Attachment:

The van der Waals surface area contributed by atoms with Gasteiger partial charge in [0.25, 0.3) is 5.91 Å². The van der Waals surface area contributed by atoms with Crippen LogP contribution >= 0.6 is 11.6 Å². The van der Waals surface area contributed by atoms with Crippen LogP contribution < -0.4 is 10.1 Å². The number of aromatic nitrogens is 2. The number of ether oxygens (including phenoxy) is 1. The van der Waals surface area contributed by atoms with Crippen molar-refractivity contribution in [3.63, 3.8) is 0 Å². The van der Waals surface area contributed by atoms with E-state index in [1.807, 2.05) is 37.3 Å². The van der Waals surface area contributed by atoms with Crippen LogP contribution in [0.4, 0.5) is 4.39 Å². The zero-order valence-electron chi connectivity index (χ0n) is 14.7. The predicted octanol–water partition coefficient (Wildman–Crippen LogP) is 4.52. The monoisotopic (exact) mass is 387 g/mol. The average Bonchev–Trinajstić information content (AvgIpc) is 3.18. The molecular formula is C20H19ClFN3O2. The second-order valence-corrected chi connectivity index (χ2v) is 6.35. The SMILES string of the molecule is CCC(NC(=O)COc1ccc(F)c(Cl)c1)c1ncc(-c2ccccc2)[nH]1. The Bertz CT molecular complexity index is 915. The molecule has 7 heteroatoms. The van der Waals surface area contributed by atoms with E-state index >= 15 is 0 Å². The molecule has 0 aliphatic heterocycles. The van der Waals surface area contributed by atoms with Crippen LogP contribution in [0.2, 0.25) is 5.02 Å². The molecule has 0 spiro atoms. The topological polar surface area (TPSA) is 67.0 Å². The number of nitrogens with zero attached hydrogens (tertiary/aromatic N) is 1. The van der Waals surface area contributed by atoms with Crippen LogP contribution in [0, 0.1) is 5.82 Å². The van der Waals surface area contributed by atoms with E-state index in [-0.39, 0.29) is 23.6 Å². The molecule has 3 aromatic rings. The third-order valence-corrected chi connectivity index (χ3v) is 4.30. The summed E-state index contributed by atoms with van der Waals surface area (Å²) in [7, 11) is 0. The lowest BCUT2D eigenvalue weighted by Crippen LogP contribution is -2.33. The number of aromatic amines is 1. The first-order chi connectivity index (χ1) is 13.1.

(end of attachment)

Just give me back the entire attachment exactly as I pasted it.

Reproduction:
The van der Waals surface area contributed by atoms with Gasteiger partial charge in [0.25, 0.3) is 5.91 Å². The van der Waals surface area contributed by atoms with Crippen LogP contribution >= 0.6 is 11.6 Å². The van der Waals surface area contributed by atoms with Crippen LogP contribution < -0.4 is 10.1 Å². The number of aromatic nitrogens is 2. The number of ether oxygens (including phenoxy) is 1. The van der Waals surface area contributed by atoms with Crippen molar-refractivity contribution in [3.63, 3.8) is 0 Å². The van der Waals surface area contributed by atoms with E-state index in [1.807, 2.05) is 37.3 Å². The van der Waals surface area contributed by atoms with Crippen LogP contribution in [0.4, 0.5) is 4.39 Å². The zero-order valence-electron chi connectivity index (χ0n) is 14.7. The predicted octanol–water partition coefficient (Wildman–Crippen LogP) is 4.52. The monoisotopic (exact) mass is 387 g/mol. The average Bonchev–Trinajstić information content (AvgIpc) is 3.18. The molecular formula is C20H19ClFN3O2. The second-order valence-corrected chi connectivity index (χ2v) is 6.35. The SMILES string of the molecule is CCC(NC(=O)COc1ccc(F)c(Cl)c1)c1ncc(-c2ccccc2)[nH]1. The Bertz CT molecular complexity index is 915. The molecule has 7 heteroatoms. The van der Waals surface area contributed by atoms with E-state index >= 15 is 0 Å². The molecule has 0 aliphatic heterocycles. The van der Waals surface area contributed by atoms with Crippen LogP contribution in [0.2, 0.25) is 5.02 Å². The molecule has 0 spiro atoms. The topological polar surface area (TPSA) is 67.0 Å². The number of nitrogens with zero attached hydrogens (tertiary/aromatic N) is 1. The van der Waals surface area contributed by atoms with Crippen LogP contribution in [0, 0.1) is 5.82 Å². The van der Waals surface area contributed by atoms with E-state index in [-0.39, 0.29) is 23.6 Å². The molecule has 3 aromatic rings. The third-order valence-corrected chi connectivity index (χ3v) is 4.30. The summed E-state index contributed by atoms with van der Waals surface area (Å²) in [7, 11) is 0. The lowest BCUT2D eigenvalue weighted by Crippen LogP contribution is -2.33. The number of aromatic amines is 1. The first-order chi connectivity index (χ1) is 13.1.